Other development scholars, such as Naila Kabeer, Caren Grown, and Noeleen Heyzer argue that an increased focus on women’s empowerment and gender mainstreaming of MDGs-related policies will accelerate the progress of the MDGs. Kabeer argues that increasing women’s empowerment and access to paid work will help reduce child mortality.[37] She supports her point with evidence that South Asian countries with the high levels in of gender discrimination that limit women’s access to food and healthcare cause these same countries to have the highest rates of low birth weight babies in the world.[37] This is because women experiencing malnutrition have low birth weight babies. Since low-birth weight babies have limited chances of survival, improving women’s health by increasing their bargaining power in the family through paid work, will reduce child mortality.[37] Another way empowering women will help accelerate the MDGs is the inverse relationship between mother’s schooling and child-morality, as well as the positive correlation between increasing a mother’s agency over unearned income and health outcomes of her children, especially girls.[37] Increasing a mother’s education and workforce participation increases these effects.[37] Lastly empowering women by creating economic opportunities for women decreases women’s participation in the sex market which decreases the spread of AIDS, a MDG in itself (MDG 6A).[37]

Grown asserts that the resources, technology and knowledge exist to decrease poverty through improving gender equality, it is just the political will that is missing.[38] She argues that if donor countries and developing countries together focused on seven “priority areas”: increasing girl’s completion of secondary school, guarantying sexual and reproductive health rights, improving infrastructure to ease women’s and girl’s time burdens, guaranteeing women’s property rights, reducing gender inequalities in employment, increasing seats held by women in government, and combating violence against women, great progress could be made towards the MDGs.[38]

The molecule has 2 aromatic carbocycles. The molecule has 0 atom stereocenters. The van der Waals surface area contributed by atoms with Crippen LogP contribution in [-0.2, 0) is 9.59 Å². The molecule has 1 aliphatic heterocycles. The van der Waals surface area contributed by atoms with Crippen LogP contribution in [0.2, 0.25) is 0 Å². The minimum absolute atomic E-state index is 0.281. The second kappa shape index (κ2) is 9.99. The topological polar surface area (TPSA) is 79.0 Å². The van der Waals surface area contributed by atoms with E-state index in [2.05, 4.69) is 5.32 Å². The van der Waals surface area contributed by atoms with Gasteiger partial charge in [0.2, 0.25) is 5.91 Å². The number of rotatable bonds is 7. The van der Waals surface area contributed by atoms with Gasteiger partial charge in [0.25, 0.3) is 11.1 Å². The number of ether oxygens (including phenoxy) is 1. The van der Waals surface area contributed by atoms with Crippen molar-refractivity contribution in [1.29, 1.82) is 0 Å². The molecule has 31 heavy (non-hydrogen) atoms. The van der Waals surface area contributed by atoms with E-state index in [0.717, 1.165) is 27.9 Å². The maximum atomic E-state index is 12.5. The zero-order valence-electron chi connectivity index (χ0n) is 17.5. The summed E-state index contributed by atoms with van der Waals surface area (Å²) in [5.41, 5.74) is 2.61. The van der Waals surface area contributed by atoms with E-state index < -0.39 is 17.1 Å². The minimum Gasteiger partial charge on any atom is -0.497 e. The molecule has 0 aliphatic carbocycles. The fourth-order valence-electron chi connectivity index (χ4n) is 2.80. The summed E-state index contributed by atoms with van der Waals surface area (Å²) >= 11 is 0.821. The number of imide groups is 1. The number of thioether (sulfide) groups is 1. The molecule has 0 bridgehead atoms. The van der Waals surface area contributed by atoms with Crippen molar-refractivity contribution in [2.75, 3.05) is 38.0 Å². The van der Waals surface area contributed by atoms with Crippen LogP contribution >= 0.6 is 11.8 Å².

Both Kabeer and Heyzer believe that the current MDGs targets do not place enough emphasis on tracking gender inequalities in poverty reduction and employment as there are only gender goals relating to health, education and political representation.[37][39] In order to encourage women’s empowerment and progress towards the MDGs, increased emphasis should be placed on gender mainstreaming development policies and collecting data based on gender.

Graphs from the Millennium Development Goals Report 2010
Proportion of people living on less than $1.25 a day (1990, 2005) 
Enrolment in primary education (1999, 2008) 
Under-five mortality rate (1990, 2008) 
Numbers of people living with, newly infected with and killed by HIV (1990-2008) 
Proportion of population using an 'improved water source' (1990, 2008) 
External debt service payments as a proportion of export revenues (2000, 2008) 
Internet users per hundred people (2003, 2008) 

Review Summit 2010

A major conference was held at UN headquarters in New York on 20–22 September 2010 to review progress to date, with five years left to the 2015 deadline.

The conference concluded with the adoption of a global action plan to achieve the eight anti-poverty goals by their 2015 target date. There were also major new commitments on women's and children's health, and major new initiatives in the worldwide battle against poverty, hunger and disease.


Although developed countries' aid for the achievement of the MDGs have been rising over the recent year, it has shown that more than half is towards debt relief owed by poor countries. As well, remaining aid money goes towards natural disaster relief and military aid which does not further the country into development. According to the United Nations Department of Economic and Social Affairs (2006), the 50 least developed countries only receive about one third of all aid that flows from developed countries, raising the issue of aid not moving from rich to poor depending on their development needs but rather from rich to their closest allies.[40]